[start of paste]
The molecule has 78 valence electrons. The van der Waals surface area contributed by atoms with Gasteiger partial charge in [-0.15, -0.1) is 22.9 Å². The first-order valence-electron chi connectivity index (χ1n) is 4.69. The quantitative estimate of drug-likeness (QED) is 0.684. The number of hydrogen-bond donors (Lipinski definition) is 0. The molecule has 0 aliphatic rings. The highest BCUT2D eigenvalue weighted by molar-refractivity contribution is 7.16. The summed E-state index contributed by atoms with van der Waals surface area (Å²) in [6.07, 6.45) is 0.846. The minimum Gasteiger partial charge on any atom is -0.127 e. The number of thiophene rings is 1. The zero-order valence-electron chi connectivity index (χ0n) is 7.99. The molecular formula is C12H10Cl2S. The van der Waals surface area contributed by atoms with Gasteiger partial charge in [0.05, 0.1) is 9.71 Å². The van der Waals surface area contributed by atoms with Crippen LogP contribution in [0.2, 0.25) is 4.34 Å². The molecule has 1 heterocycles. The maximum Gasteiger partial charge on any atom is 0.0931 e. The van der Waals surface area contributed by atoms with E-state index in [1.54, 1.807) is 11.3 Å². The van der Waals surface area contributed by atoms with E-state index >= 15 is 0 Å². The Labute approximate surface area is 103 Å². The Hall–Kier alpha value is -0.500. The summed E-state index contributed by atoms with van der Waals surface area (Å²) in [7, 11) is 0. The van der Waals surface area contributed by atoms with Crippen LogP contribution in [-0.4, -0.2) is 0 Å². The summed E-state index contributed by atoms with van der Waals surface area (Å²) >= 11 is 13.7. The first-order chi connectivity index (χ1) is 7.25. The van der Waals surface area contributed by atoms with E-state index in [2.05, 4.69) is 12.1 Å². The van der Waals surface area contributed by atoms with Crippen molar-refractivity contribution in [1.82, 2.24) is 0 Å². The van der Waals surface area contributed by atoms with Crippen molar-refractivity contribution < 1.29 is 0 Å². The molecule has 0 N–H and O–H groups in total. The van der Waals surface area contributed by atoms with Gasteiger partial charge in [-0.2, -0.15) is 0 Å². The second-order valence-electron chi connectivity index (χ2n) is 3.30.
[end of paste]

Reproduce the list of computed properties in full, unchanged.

The molecule has 78 valence electrons. The van der Waals surface area contributed by atoms with Gasteiger partial charge in [-0.15, -0.1) is 22.9 Å². The first-order valence-electron chi connectivity index (χ1n) is 4.69. The quantitative estimate of drug-likeness (QED) is 0.684. The number of hydrogen-bond donors (Lipinski definition) is 0. The molecule has 0 aliphatic rings. The highest BCUT2D eigenvalue weighted by molar-refractivity contribution is 7.16. The summed E-state index contributed by atoms with van der Waals surface area (Å²) in [6.07, 6.45) is 0.846. The minimum Gasteiger partial charge on any atom is -0.127 e. The number of thiophene rings is 1. The zero-order valence-electron chi connectivity index (χ0n) is 7.99. The molecular formula is C12H10Cl2S. The van der Waals surface area contributed by atoms with Gasteiger partial charge in [0.05, 0.1) is 9.71 Å². The van der Waals surface area contributed by atoms with Crippen LogP contribution in [0.2, 0.25) is 4.34 Å². The molecule has 1 heterocycles. The maximum Gasteiger partial charge on any atom is 0.0931 e. The van der Waals surface area contributed by atoms with E-state index in [1.54, 1.807) is 11.3 Å². The van der Waals surface area contributed by atoms with E-state index >= 15 is 0 Å². The Labute approximate surface area is 103 Å². The Hall–Kier alpha value is -0.500. The summed E-state index contributed by atoms with van der Waals surface area (Å²) in [7, 11) is 0. The van der Waals surface area contributed by atoms with Crippen LogP contribution in [-0.4, -0.2) is 0 Å². The summed E-state index contributed by atoms with van der Waals surface area (Å²) >= 11 is 13.7. The first-order chi connectivity index (χ1) is 7.25. The van der Waals surface area contributed by atoms with E-state index in [2.05, 4.69) is 12.1 Å². The van der Waals surface area contributed by atoms with Crippen molar-refractivity contribution in [1.82, 2.24) is 0 Å². The van der Waals surface area contributed by atoms with Crippen molar-refractivity contribution < 1.29 is 0 Å². The molecule has 0 N–H and O–H groups in total. The van der Waals surface area contributed by atoms with Gasteiger partial charge in [-0.2, -0.15) is 0 Å². The second-order valence-electron chi connectivity index (χ2n) is 3.30.